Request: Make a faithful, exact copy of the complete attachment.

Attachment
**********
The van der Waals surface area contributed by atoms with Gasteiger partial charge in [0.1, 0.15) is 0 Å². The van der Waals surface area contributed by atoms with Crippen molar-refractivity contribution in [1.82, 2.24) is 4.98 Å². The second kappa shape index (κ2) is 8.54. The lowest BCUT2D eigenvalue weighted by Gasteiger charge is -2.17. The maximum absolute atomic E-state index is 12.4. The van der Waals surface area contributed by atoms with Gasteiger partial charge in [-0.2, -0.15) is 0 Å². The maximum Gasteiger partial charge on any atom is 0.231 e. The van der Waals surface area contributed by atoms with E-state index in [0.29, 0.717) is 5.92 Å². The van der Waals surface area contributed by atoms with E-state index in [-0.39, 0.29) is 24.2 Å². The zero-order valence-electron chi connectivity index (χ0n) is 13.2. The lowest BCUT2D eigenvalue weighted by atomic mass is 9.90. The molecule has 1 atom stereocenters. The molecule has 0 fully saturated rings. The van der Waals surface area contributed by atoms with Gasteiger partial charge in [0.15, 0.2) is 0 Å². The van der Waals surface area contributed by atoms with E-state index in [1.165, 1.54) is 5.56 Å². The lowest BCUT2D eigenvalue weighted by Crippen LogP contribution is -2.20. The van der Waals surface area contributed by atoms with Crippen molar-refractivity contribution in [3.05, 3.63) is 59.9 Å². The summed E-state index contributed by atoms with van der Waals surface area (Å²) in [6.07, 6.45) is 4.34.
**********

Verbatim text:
The van der Waals surface area contributed by atoms with Gasteiger partial charge in [0.1, 0.15) is 0 Å². The van der Waals surface area contributed by atoms with Crippen molar-refractivity contribution in [1.82, 2.24) is 4.98 Å². The second kappa shape index (κ2) is 8.54. The lowest BCUT2D eigenvalue weighted by Gasteiger charge is -2.17. The maximum absolute atomic E-state index is 12.4. The van der Waals surface area contributed by atoms with Gasteiger partial charge in [-0.2, -0.15) is 0 Å². The maximum Gasteiger partial charge on any atom is 0.231 e. The van der Waals surface area contributed by atoms with E-state index in [0.29, 0.717) is 5.92 Å². The van der Waals surface area contributed by atoms with E-state index in [-0.39, 0.29) is 24.2 Å². The zero-order valence-electron chi connectivity index (χ0n) is 13.2. The lowest BCUT2D eigenvalue weighted by atomic mass is 9.90. The molecule has 1 atom stereocenters. The molecule has 0 fully saturated rings. The van der Waals surface area contributed by atoms with Gasteiger partial charge in [0.15, 0.2) is 0 Å². The van der Waals surface area contributed by atoms with E-state index in [1.165, 1.54) is 5.56 Å². The lowest BCUT2D eigenvalue weighted by Crippen LogP contribution is -2.20. The van der Waals surface area contributed by atoms with Crippen molar-refractivity contribution in [3.05, 3.63) is 59.9 Å². The summed E-state index contributed by atoms with van der Waals surface area (Å²) in [6.07, 6.45) is 4.34.